So fungi have made the cover of Science, as parasites of bdelloid rotifers. The rotifers, which are metazoans, are asexual. So the question being addressed by these researchers is, how have these rotifers survived their pathogens for millions of years without the benefit of sexual reproduction? Sexual reproduction is considered by most biologists to be a key component of evolution, as without genetic recombination, natural selection cannot act. The answer they found is anhydrobiosis, or living without water. The rotifers are able to survive dessication, while their fungal pathogens aren't. The longer the dessication, the fewer pathogen propagules survive. The dessication also makes the rotifers lighter, which enables them to be dispersed through the air to escape.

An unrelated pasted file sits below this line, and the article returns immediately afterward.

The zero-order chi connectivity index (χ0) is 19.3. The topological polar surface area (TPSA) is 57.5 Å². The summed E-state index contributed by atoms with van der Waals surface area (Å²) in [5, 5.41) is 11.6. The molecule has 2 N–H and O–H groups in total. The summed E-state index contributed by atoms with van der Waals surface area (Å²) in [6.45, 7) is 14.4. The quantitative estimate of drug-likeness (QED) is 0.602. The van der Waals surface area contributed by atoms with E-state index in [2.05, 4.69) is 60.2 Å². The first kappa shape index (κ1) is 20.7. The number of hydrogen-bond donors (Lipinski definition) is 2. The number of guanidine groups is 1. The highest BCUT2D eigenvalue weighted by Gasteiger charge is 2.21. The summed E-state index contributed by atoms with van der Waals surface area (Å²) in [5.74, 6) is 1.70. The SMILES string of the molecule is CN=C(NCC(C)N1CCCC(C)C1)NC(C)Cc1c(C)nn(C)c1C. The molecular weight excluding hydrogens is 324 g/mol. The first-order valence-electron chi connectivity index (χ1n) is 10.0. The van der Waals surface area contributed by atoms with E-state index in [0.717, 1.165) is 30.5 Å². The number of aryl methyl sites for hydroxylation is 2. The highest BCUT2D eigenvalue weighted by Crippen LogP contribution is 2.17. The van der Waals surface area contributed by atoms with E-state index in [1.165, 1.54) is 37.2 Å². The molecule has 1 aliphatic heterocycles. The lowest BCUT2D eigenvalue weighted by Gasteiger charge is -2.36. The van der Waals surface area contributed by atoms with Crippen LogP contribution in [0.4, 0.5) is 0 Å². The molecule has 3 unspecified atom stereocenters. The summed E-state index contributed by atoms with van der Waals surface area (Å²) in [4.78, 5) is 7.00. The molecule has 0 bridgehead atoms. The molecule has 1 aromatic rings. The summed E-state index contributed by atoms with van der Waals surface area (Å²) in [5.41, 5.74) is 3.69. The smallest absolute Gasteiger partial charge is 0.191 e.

I think there are a lot of answers to the question of asexuality within the fungi themselves. There are many, many lineages of fungi which have apparently lost the ability to undergo sexual reproduction. Like so many corners of mycology, there are several terms applied to them, Deuteromycetes (an older terms), Imperfect Fungi, or Mitosporic Fungi (cf. Meiosporic Fungi) to list three. Asexuality has developed in many fungal lineages, that is to say, the Deuteromycetes are polyphyletic. Or to say it another way, asexuality has arisen several times over evolutionary history.